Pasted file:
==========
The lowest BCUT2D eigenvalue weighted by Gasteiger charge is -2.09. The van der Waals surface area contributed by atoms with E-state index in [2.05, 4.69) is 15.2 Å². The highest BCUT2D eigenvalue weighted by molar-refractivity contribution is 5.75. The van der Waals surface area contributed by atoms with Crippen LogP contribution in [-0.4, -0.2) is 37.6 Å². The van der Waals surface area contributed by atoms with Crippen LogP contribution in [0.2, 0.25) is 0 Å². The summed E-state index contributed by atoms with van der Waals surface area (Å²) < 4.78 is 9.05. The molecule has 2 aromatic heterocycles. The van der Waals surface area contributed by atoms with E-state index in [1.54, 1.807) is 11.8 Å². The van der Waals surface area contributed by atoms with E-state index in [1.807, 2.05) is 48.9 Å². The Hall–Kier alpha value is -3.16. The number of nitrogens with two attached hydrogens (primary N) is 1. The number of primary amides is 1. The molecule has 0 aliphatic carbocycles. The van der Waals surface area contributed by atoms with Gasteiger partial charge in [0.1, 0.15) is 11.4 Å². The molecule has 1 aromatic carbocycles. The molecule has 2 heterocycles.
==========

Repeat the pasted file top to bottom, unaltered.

The lowest BCUT2D eigenvalue weighted by Gasteiger charge is -2.09. The van der Waals surface area contributed by atoms with E-state index in [2.05, 4.69) is 15.2 Å². The highest BCUT2D eigenvalue weighted by molar-refractivity contribution is 5.75. The van der Waals surface area contributed by atoms with Crippen LogP contribution in [-0.4, -0.2) is 37.6 Å². The van der Waals surface area contributed by atoms with Crippen LogP contribution in [0.2, 0.25) is 0 Å². The summed E-state index contributed by atoms with van der Waals surface area (Å²) < 4.78 is 9.05. The molecule has 2 aromatic heterocycles. The van der Waals surface area contributed by atoms with E-state index in [1.54, 1.807) is 11.8 Å². The van der Waals surface area contributed by atoms with E-state index in [1.807, 2.05) is 48.9 Å². The Hall–Kier alpha value is -3.16. The number of nitrogens with two attached hydrogens (primary N) is 1. The number of primary amides is 1. The molecule has 0 aliphatic carbocycles. The van der Waals surface area contributed by atoms with Gasteiger partial charge in [0.1, 0.15) is 11.4 Å². The molecule has 1 aromatic carbocycles. The molecule has 2 heterocycles.